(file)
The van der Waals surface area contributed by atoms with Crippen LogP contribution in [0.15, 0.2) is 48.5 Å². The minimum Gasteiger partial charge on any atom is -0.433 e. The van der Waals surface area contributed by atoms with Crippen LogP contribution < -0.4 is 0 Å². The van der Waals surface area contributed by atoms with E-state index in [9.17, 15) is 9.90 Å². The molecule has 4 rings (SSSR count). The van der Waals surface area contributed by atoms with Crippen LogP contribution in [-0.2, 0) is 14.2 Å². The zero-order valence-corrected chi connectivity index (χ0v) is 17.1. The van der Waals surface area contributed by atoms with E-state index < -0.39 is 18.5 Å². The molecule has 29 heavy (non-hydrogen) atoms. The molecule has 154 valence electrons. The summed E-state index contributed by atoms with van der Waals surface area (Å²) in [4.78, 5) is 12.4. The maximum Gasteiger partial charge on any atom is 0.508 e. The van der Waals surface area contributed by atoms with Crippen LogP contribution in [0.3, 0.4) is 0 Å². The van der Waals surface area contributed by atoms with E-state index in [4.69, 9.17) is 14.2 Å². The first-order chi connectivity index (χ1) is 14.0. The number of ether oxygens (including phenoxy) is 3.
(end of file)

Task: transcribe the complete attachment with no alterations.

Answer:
The van der Waals surface area contributed by atoms with Crippen LogP contribution in [0.15, 0.2) is 48.5 Å². The minimum Gasteiger partial charge on any atom is -0.433 e. The van der Waals surface area contributed by atoms with Crippen LogP contribution < -0.4 is 0 Å². The van der Waals surface area contributed by atoms with E-state index in [9.17, 15) is 9.90 Å². The molecule has 4 rings (SSSR count). The van der Waals surface area contributed by atoms with Crippen LogP contribution in [-0.2, 0) is 14.2 Å². The zero-order valence-corrected chi connectivity index (χ0v) is 17.1. The van der Waals surface area contributed by atoms with E-state index < -0.39 is 18.5 Å². The molecule has 29 heavy (non-hydrogen) atoms. The molecule has 154 valence electrons. The summed E-state index contributed by atoms with van der Waals surface area (Å²) in [4.78, 5) is 12.4. The maximum Gasteiger partial charge on any atom is 0.508 e. The van der Waals surface area contributed by atoms with Crippen LogP contribution in [0.3, 0.4) is 0 Å². The van der Waals surface area contributed by atoms with E-state index in [4.69, 9.17) is 14.2 Å². The first-order chi connectivity index (χ1) is 14.0. The number of ether oxygens (including phenoxy) is 3.